After you are hired and you are asked to work overseas, it would be a good idea to let them know about your health as you would need access to correct facilities and your employer may have preferred providers or may have to offer you separate insurance for the situation.
I hope this helps.


Jeff Shoemaker Lake In The Hills, IL

Unless physical health is part of the job requirements due to the position's duties this is not a question that should be asked. Check the job posting, if there is one, to determine if it is a requirement. For example, able to lift 50 lbs. If your condition would hinder you performing this task it would be a relevant question. Second do not volunteer any information related to your health status. Why create an issue that may never become part of the hiring process.


Thomas Pear Cape Coral, FL

You are welcome Spencer!


Spencer Moseley Virginia Beach, VA

Thomas - Thank you for the info. I scrubbed my FB of anything having to do with my health. Only kittens and birthdays are there now. You are right about an employer using FB to "stalk" me.



Thomas Pear Cape Coral, FL

I have taught job interviewing classes to students who are starting their job searches. One thing I tell my students is that a job interview is not a confession. You do not have an obligation to offer the interviewer disqualifying information about yourself.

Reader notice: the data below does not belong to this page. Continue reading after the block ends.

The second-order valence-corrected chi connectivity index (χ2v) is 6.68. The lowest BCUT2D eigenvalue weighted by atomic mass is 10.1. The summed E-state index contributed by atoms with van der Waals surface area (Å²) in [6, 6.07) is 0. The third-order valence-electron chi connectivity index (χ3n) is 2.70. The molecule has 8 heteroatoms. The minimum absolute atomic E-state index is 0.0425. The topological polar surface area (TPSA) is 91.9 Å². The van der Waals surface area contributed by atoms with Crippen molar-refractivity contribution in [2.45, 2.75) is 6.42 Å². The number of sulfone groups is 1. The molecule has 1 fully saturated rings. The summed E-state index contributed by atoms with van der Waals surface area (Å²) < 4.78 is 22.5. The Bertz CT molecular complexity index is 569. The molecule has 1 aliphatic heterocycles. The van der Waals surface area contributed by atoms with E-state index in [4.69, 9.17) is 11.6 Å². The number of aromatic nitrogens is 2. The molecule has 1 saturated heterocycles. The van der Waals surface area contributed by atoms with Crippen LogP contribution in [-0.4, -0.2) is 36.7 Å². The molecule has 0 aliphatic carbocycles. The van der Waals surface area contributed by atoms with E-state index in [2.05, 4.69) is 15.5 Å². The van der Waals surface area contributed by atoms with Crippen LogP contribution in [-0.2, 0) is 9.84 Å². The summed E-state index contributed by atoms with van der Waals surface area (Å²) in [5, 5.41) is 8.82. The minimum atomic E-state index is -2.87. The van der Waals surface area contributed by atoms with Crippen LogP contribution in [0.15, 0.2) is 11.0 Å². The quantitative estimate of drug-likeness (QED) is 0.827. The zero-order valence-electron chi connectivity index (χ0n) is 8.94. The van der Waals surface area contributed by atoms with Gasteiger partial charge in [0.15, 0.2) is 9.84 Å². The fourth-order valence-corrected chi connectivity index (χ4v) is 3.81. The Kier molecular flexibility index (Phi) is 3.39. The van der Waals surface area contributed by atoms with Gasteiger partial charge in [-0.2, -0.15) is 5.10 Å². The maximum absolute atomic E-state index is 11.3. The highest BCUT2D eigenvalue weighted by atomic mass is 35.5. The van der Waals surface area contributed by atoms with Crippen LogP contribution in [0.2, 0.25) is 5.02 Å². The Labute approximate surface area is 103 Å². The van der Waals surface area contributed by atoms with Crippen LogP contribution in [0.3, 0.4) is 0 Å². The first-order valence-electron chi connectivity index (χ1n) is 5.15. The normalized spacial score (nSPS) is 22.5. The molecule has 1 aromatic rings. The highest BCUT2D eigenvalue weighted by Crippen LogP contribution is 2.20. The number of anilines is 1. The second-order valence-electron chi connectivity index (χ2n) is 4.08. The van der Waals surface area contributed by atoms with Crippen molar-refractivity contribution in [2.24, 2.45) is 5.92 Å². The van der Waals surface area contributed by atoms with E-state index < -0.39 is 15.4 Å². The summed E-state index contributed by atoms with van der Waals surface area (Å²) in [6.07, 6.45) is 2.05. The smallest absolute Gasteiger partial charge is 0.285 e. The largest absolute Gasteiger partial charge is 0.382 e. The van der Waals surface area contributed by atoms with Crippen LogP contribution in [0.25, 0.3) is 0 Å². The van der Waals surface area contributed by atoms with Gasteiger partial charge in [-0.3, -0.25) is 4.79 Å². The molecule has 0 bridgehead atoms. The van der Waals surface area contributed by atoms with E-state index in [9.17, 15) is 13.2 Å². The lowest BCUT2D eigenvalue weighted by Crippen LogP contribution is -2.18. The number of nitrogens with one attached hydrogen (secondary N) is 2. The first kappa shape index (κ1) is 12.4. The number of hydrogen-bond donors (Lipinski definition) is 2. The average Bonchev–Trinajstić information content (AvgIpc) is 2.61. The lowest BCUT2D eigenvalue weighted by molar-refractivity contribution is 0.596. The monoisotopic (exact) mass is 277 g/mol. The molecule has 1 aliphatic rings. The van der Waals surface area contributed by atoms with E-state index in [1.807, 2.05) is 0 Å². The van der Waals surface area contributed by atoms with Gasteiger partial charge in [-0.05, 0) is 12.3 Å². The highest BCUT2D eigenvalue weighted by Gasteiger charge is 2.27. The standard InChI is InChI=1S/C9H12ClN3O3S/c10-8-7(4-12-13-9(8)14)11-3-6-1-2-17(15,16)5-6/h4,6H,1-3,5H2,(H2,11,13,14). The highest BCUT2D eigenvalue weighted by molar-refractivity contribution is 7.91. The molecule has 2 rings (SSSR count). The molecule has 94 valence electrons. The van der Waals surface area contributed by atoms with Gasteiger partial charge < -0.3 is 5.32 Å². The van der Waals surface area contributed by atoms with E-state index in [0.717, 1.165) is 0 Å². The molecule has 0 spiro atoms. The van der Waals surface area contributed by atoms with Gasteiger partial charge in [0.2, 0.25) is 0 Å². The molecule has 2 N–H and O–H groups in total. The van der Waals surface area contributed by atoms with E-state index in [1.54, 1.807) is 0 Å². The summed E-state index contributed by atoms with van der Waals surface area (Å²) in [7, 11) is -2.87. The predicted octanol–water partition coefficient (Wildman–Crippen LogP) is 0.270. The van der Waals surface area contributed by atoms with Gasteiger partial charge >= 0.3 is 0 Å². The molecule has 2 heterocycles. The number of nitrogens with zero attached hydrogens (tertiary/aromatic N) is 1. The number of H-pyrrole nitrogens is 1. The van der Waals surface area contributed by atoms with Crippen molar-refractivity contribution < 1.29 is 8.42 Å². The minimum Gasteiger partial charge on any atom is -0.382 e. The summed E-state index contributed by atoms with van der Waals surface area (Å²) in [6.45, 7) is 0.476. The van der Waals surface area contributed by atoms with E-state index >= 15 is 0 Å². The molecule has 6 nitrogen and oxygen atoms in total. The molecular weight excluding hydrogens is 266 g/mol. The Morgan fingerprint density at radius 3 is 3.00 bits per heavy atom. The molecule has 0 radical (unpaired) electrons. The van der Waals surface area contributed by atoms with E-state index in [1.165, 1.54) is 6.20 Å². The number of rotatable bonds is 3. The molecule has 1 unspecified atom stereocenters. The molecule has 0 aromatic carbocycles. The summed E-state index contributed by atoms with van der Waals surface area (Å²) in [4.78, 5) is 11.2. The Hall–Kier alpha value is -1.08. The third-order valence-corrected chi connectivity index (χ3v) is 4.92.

Save the confessions for your priest, Rabi, minister, etc, is what I tell my students.

If an interviewer asks whether you have a health condition that would disqualify you from doing your job (which is typically what they are allowed to ask, depending on the state), and your research about the job indicates you would perform well, then you could candidly say "no."

Sometimes an interviewer unintentionally asks an illegal or unethical question as to whether you have had any health problems in the past few years. You can finesse this type of question with an answer such as: "I believe you are trying to determine whether I am physically capable of doing this job, and the answer is 'yes.'"

I hope this was helpful, and thank you for your service.


Spencer Moseley Virginia Beach, VA

Everyone, thank you for the replies and the info. I will keep the medical jacket closed till I sign for the offer. And I would be working for a US Company, but the contract is for a foreign country. So I would be paid in the US but would live abroad. If I stay outside of any US soil, I can claim the first $102K as federal tax-free.


Spencer Moseley Virginia Beach, VA

Erik - That is sort of how I thought it worked. But I think I need to scrub my Facebook of any mention or pictures of my condition. That is publically available info that they employer could use. I have the privacy settings set to the max, but it would still be publically available. I have also been featured twice by the American Heart Association due to my somewhat intense and short journey with this disease.


Erik Schlacter New York, NY

Mr. Moseley,

Thank you for your service and thank you for your question.

While I am no expert on Human Resources and what can/can't be asked by an employer, I did a little research and stumbled upon this link that might help:

Best of luck to you sir!

Erik - ACP Staff